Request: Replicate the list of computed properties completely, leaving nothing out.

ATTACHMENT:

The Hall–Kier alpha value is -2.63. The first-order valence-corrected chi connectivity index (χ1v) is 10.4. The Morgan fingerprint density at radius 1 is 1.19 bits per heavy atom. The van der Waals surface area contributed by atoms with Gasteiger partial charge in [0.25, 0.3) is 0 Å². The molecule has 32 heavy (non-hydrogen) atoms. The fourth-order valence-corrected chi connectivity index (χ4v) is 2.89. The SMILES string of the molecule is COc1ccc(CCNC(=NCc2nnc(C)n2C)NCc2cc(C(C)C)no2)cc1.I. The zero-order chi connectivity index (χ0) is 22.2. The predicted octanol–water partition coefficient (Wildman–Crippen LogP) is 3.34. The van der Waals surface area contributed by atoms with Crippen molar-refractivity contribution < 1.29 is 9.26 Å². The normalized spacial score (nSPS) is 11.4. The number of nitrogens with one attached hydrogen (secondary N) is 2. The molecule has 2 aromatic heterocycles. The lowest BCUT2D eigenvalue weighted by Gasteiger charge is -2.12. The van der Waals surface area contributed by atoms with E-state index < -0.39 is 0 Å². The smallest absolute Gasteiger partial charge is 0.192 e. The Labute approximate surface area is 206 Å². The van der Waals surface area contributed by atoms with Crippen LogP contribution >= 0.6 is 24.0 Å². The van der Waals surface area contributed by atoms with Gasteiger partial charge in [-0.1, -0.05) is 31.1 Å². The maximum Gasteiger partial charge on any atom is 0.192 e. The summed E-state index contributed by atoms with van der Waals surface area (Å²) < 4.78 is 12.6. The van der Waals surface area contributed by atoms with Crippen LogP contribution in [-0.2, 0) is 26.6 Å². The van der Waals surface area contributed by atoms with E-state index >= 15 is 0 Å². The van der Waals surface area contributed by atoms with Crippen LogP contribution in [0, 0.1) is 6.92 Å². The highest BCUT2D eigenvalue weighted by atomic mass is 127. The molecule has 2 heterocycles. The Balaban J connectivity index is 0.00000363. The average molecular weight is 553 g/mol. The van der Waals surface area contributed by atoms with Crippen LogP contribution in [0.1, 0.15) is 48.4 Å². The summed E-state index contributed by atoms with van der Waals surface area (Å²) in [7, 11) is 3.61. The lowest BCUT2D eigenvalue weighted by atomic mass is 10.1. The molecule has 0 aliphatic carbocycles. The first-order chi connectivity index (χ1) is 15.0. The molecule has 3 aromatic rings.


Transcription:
The Hall–Kier alpha value is -2.63. The first-order valence-corrected chi connectivity index (χ1v) is 10.4. The Morgan fingerprint density at radius 1 is 1.19 bits per heavy atom. The van der Waals surface area contributed by atoms with Gasteiger partial charge in [0.25, 0.3) is 0 Å². The molecule has 32 heavy (non-hydrogen) atoms. The fourth-order valence-corrected chi connectivity index (χ4v) is 2.89. The SMILES string of the molecule is COc1ccc(CCNC(=NCc2nnc(C)n2C)NCc2cc(C(C)C)no2)cc1.I. The zero-order chi connectivity index (χ0) is 22.2. The predicted octanol–water partition coefficient (Wildman–Crippen LogP) is 3.34. The van der Waals surface area contributed by atoms with Crippen molar-refractivity contribution < 1.29 is 9.26 Å². The normalized spacial score (nSPS) is 11.4. The number of nitrogens with one attached hydrogen (secondary N) is 2. The molecule has 2 aromatic heterocycles. The lowest BCUT2D eigenvalue weighted by Gasteiger charge is -2.12. The van der Waals surface area contributed by atoms with E-state index < -0.39 is 0 Å². The smallest absolute Gasteiger partial charge is 0.192 e. The Labute approximate surface area is 206 Å². The van der Waals surface area contributed by atoms with Crippen LogP contribution >= 0.6 is 24.0 Å². The van der Waals surface area contributed by atoms with Gasteiger partial charge in [-0.1, -0.05) is 31.1 Å². The maximum Gasteiger partial charge on any atom is 0.192 e. The summed E-state index contributed by atoms with van der Waals surface area (Å²) < 4.78 is 12.6. The van der Waals surface area contributed by atoms with Crippen LogP contribution in [-0.2, 0) is 26.6 Å². The van der Waals surface area contributed by atoms with E-state index >= 15 is 0 Å². The van der Waals surface area contributed by atoms with Crippen LogP contribution in [0, 0.1) is 6.92 Å². The highest BCUT2D eigenvalue weighted by atomic mass is 127. The molecule has 2 heterocycles. The Balaban J connectivity index is 0.00000363. The average molecular weight is 553 g/mol. The van der Waals surface area contributed by atoms with Crippen LogP contribution in [0.1, 0.15) is 48.4 Å². The summed E-state index contributed by atoms with van der Waals surface area (Å²) in [7, 11) is 3.61. The lowest BCUT2D eigenvalue weighted by atomic mass is 10.1. The molecule has 0 aliphatic carbocycles. The first-order chi connectivity index (χ1) is 15.0. The molecule has 3 aromatic rings.